Welcome! My name is David Tomen, and I am the author of NootropicsExpert.com, my books Head First 2nd Edition – The Complete Guide to Healing & Optimizing Your Brain with Nootropic Supplements and (FREE!) Secrets of the Optimized Brain, and my Nootropics Expert YouTube channel.

I started Nootropics Expert® in January 2016. You can learn more about my story and why I started Nootropics Expert over on my About Page.

You can quickly see the nootropic supplements that I personally use every day on this page: What I Take

And if you’re in a hurry, go to this page to Buy Nootropics.

I also do Personal Consultations if you could use some help choosing the best nootropic supplements for you. You’ll find my calendar here: Nootropics Expert Consultations

How Nootropics Can Help You

You can end your search now. Because here on Nootropics Expert you’ll find the help you have been searching for. No matter the brain health problem that is making your life miserable.

Here you’ll find information on this List of Nootropics which has dozens and dozens of links to nootropic supplement reviews that I’ve written, and update as soon as new science becomes available. In a language that is easy to understand.

You’ll learn where each supplement comes from, how it works, the benefits you can expect, how much you should use and how often, possible side effects, and how to select from dozens of options – which one to buy.

NOTE: Every single word on Nootropics Expert is written by me. It’s not an AI or a contract copywriter.

You will also discover that everything I write about a supplement is supported by peer-reviewed clinical studies. You will not find links to other websites or blogs.

Instead, you will find dozens of clickable links in each supplement review and article to supporting and relevant clinical studies.

So you have the option of reading the same research I found and used to write my reviews and articles.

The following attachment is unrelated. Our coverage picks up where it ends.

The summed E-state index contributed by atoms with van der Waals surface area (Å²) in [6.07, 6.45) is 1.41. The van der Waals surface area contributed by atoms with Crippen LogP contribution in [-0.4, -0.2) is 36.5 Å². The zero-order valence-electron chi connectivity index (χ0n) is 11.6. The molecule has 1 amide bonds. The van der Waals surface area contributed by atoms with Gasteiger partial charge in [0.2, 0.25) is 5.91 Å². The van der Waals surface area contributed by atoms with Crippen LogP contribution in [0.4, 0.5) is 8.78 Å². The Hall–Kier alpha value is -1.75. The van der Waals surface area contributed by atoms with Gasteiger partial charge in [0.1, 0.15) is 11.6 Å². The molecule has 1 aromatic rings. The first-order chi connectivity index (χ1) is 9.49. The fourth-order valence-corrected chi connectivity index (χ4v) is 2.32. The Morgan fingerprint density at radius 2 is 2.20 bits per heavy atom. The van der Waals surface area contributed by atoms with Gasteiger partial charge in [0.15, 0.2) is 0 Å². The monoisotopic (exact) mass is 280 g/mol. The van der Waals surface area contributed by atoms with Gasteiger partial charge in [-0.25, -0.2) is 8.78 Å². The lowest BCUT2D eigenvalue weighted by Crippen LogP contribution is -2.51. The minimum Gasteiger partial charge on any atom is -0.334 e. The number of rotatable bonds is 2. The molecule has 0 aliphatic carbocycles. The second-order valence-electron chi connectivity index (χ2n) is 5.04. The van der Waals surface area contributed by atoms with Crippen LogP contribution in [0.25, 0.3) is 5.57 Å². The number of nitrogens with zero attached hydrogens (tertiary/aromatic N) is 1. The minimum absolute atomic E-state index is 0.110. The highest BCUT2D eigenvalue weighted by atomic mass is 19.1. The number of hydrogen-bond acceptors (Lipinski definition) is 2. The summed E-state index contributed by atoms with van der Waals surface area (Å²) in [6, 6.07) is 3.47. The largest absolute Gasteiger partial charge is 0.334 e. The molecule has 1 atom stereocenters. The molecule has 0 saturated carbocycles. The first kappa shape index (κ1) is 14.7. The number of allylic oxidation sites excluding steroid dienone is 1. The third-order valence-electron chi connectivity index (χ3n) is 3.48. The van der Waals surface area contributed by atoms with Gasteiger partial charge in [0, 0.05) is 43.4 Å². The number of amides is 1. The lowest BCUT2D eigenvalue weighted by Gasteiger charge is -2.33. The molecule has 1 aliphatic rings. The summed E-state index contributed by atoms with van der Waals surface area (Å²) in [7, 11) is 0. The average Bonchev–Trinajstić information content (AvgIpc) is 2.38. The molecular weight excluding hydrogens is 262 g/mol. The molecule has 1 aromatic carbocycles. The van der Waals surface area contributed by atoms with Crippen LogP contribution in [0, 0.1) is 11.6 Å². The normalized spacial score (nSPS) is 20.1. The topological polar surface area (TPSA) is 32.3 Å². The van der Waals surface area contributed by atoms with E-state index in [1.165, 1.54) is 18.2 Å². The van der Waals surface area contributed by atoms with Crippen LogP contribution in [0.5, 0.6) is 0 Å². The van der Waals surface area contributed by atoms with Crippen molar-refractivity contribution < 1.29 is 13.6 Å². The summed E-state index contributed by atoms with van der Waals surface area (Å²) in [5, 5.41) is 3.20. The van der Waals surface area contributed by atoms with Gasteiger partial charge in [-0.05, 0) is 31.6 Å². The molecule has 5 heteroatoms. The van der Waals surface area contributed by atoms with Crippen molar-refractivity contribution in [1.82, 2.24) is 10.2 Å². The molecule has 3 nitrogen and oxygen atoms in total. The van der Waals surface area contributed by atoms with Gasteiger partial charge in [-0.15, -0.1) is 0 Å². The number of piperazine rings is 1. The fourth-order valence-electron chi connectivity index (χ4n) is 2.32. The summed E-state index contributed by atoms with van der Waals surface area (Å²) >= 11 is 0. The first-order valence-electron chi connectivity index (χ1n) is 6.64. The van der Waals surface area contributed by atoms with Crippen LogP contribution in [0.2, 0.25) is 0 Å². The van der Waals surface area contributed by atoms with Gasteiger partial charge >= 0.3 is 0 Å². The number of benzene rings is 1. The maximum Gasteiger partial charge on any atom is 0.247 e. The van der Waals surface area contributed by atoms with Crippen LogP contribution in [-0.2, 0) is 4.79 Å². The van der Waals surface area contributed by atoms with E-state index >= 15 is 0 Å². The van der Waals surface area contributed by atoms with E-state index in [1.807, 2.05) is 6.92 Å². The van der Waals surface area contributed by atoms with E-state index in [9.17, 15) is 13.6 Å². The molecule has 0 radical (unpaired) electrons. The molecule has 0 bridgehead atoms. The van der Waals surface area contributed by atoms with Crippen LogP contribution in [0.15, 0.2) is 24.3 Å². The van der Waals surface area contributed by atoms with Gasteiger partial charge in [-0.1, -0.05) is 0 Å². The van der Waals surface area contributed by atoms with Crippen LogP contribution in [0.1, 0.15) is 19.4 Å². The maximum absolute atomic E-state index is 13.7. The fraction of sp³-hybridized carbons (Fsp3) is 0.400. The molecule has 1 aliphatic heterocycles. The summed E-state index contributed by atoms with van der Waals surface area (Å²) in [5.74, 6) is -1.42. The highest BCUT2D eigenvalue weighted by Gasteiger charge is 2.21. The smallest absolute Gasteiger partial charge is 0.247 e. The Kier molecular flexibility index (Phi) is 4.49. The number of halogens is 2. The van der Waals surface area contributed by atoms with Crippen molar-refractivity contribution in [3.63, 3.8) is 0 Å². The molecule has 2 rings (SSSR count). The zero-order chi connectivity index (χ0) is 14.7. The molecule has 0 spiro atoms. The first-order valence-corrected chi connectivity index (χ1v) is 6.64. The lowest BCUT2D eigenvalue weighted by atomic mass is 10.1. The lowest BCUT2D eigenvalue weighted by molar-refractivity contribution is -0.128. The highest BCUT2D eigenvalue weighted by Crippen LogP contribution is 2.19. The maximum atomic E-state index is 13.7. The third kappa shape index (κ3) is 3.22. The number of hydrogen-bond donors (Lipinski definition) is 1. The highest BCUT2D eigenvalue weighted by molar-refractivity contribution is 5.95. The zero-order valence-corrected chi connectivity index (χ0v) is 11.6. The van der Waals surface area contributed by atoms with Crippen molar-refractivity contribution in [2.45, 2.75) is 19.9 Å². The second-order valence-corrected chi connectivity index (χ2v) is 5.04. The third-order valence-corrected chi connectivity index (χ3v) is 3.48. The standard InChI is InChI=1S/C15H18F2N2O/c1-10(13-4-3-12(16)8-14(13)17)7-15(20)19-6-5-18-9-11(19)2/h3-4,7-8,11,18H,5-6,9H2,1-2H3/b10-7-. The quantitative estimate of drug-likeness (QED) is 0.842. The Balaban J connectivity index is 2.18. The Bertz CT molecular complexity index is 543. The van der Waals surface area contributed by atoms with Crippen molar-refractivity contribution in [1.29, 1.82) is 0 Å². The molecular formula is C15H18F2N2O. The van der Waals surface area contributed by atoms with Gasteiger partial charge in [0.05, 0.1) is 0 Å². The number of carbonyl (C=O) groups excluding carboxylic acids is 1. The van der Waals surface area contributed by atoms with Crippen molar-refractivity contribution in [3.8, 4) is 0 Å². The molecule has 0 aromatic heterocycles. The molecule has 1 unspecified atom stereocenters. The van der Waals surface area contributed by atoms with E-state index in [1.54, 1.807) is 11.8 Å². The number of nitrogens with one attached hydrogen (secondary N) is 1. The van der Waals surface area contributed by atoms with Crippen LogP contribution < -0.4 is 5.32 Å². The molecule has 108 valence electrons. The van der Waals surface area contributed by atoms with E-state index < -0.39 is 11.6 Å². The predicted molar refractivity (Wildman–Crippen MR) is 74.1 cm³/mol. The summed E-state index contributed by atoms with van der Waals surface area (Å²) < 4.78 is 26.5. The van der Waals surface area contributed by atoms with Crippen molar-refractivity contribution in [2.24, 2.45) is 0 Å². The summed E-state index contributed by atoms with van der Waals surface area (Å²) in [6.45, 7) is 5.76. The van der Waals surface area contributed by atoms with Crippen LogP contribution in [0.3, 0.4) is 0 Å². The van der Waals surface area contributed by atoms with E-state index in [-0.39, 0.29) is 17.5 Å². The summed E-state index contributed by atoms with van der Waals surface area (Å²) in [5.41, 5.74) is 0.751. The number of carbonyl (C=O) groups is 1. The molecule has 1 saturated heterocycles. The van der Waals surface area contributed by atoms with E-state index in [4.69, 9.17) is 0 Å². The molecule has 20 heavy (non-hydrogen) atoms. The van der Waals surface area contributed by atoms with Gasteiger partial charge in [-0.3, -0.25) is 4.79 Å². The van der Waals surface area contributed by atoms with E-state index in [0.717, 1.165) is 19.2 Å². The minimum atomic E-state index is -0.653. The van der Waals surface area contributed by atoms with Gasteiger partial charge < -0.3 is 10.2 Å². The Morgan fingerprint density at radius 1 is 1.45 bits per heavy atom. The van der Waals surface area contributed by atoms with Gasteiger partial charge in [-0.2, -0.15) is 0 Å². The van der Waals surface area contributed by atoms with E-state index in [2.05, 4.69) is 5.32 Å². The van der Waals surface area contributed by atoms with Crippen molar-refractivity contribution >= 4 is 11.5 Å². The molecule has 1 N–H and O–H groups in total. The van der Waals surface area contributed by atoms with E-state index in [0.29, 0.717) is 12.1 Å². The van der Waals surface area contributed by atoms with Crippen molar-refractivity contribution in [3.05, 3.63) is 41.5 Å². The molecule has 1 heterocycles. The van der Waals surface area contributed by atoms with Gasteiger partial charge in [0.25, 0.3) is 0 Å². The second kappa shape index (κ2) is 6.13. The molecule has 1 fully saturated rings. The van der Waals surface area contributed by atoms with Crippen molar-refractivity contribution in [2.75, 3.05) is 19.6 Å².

My hope is that if you’re overwhelmed by the fragmented information for nootropics spread across several websites, you can end your search on what has become the best nootropics website.

Quickly find out how one nootropic may interact with another. Which ones are safe. And which nootropic supplements have side effects. I will cover all that here.

Use my Nootropics Guide to get more familiar with the top nootropics and different types of cognitive enhancers and what they do. Soon you’ll be able to safely build your own nootropic stack.

I’m happy you’re here. Because you should be able to find everything you need to know about nootropics on Nootropics Expert. No need to go anywhere else.

Armed with this knowledge you can choose the best nootropics for you, and finally start experiencing the benefits you’re working to achieve.

Where to Buy Nootropics

Once you’ve decided which nootropic supplements you’d like to try, how do you know which is the best supplement to buy?

I’ve done the homework for you and put together a list of nootropic brands and supplements. Most of which I personally use and highly recommend.

You’ll find the highest quality, purest nootropic supplements on this page.

Buy Nootropics

The Definitive Guide to Nootropics

A nootropic is a substance that enhances cognition and memory and facilitates learning.

Neuro-hacking and the research behind brain modulation, nootropics, and biohacking in general is a constantly evolving and improving science.

We cover all that in The Definitive Guide to Nootropics.

Nootropics Guide

The Big List of Nootropics

Nootropics cover a broad category of compounds with cognitive boosting properties.

They have minimal side-effects and are appropriate for long-term use.

The Big List is a quick reference guide for nootropics. Learn what it’s for, how it’s used, side effects, interactions and dosing suggestions.

Nootropics List

The Best Nootropics

Achieving brain optimization comes with a lot of trial and error. Experimenting to see what works best for you. But spend enough time in the nootropics community, and you begin to see patterns develop.

After you try the latest edition to the racetam-family of nootropics. Most biohackers settle into the nootropic that works best for each category of; cognition & focus, memory, energy & motivation, anxiety & depression, and brain repair & maintenance.

The “Best Nootropics” page is a distillation of what I have found to be the best nootropics for each category of brain optimization. You’ll find a list of the best nootropic compounds for each category. And links through to more detailed articles for each category.

Best Nootropics

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Keep up to date with the latest developments in the nootropics space.

Head First 2nd Editon

The Award Winning Guide to Healing & Optimizing Your Brain with Nootropic Supplements.

Head First 2nd Edition

NEW! Eliminate Brain Fog, Low Energy, Moodiness, Difficulty Sleeping, Memory Loss or Anxiety. Available on Amazon, Barnes & Noble, Apple Books, Walmart and more...

Where to Buy Nootropics

Wondering where to buy the best nootropic supplements? Well, you’re in the right place. Because here you will find the nootropic supplements that I personally use and recommend. Each supplement has a link to the company store and product that I use. I also include a link to my full review for each supplement here […]

The Definitive Guide to Nootropics